Engineering the next generation nanoparticle-cyclosporine A therapy in lupus
CO-PI: Meenakshi Arora, The University of Alabama
Systemic lupus erythematosus (SLE) is a debilitating autoimmune disease that can affect almost every organ in the body. Current treatments for SLE are often inadequate because they involve the chronic use of non-specific, steroidal and cytostatic drugs that are associated with a wide spectrum of side-effects. However, notwithstanding ongoing efforts to develop better therapies, there has only been one new, FDA-approved drug for SLE in more than five decades. In this context, cyclosporine (CsA), a powerful suppressor of both humoral and cell-mediated immune responses can be a potential candidate, but its efficacy as a stand-alone treatment for SLE has never been demonstrated and often used to steroid tampering. Acknowledged reason for the lack of success with the current commercial CsA formulations is due to poor/variable target (lymphoid) tissue bioavailability with consequently differing biological activity and toxic to the kidneys. Targeting the lymphoid tissue potentially enables rational design of therapeutics to modulate the immune system, representing an innovative approach to treating lupus due to the fact that more than 75 percent of immune cells reside in the GUT-associated lymphoid tissues (GALT). Moreover, GALT in lupus is larger compared to the healthy individuals, making it an attractive site for targeting. The proposed study will generate paradigm-shifting, new knowledge in the field of nano-medicines using unique periodic-functional-polyesters (P2s, unlike commercial PLA/PLGA that are terminal functional), and investigate how the ligand density and composition influence the CsA delivery to lymphoid tissue. The work is enabled by previous findings, in which highly potent lymphatic system-targeting nanoparticle-CsA (called P2Ns-GA-CsA) specific to CD71 (transferrin receptor 1, TfR-1) on lymphoid cells (T and B-cells) have outperformed ligand-free controls and commercial CsA product, leading to better therapeutic outcomes. In this project, the technology is further developed by investigating how the spatial size and composition of the spacer molecules affect the intestinal-receptor interaction and transport of the nanoparticles facilitating customized dose-regimens.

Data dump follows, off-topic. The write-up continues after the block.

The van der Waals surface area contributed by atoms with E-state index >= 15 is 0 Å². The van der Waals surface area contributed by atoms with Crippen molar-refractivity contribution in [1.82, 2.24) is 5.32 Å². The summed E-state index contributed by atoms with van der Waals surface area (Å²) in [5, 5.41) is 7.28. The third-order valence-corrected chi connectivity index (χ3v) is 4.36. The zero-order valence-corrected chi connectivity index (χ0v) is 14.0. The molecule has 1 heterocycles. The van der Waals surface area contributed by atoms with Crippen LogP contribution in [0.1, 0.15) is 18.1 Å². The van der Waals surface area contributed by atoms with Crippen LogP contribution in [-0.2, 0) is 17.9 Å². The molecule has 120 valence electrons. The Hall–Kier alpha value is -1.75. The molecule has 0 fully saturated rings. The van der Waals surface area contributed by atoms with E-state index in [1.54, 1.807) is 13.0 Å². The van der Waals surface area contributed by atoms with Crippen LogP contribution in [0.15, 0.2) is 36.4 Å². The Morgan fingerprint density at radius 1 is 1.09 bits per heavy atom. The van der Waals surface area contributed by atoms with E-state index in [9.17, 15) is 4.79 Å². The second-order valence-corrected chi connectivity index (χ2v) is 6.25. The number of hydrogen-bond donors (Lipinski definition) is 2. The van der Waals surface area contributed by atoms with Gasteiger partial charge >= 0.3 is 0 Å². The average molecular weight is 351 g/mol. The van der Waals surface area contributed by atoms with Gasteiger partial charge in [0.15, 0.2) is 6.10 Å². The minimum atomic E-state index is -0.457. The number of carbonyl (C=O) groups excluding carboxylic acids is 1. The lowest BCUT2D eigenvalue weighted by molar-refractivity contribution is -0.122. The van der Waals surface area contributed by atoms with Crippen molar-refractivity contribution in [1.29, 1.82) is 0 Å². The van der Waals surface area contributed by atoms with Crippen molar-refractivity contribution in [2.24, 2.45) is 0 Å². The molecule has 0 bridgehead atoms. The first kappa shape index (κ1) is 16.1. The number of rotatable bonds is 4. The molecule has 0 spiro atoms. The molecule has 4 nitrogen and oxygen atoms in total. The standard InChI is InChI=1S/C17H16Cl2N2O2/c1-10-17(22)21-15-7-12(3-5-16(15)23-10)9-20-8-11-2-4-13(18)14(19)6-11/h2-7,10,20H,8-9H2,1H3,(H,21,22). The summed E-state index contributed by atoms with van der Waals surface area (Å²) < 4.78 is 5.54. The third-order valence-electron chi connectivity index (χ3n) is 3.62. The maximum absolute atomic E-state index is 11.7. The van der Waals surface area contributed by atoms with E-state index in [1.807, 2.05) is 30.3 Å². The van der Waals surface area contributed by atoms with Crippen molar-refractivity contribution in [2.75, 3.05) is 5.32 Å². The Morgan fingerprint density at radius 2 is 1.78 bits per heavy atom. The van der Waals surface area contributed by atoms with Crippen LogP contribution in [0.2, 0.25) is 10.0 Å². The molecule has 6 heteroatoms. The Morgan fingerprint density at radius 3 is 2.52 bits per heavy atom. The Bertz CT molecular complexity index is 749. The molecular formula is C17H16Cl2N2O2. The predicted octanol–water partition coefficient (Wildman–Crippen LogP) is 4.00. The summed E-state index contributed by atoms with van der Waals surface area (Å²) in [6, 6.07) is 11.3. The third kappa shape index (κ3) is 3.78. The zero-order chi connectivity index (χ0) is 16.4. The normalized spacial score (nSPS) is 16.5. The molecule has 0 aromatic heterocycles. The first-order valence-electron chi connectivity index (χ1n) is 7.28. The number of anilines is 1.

- R. Ganugula, M. Arora, D. Zou, S. K. Agarwal, C. Mohan, M. N. V. Ravi Kumar. A highly potent lymphatic system-targeting nanoparticle-cyclosporine prevents glomerulonephritis in mouse model of lupus. Sci. Adv. 6: eabb3900, 2020. Highlighted in Nat Rev Rheumatol 16, 410 (2020). https://doi.org/10.1038/s41584-020-0462-9.
- R. Ganugula, M. Arora, P. Saini, M. Guada, and M. N. V. Ravi Kumar. Next generation precision-polyesters enabling optimization of ligand-receptor stoichiometry for modular drug delivery. J. Am. Chem. Soc. 139: 7203-7216, 2017. (Cover article)
- P. Saini, R. Ganugula, M. Arora, M. N. V. Ravi Kumar. The next generation non-competitive active polyester nanosystems for transferrin receptor-mediated peroral transport utilizing gambogic acid as a ligand. Sci. Rep. 6, 29501, 2016.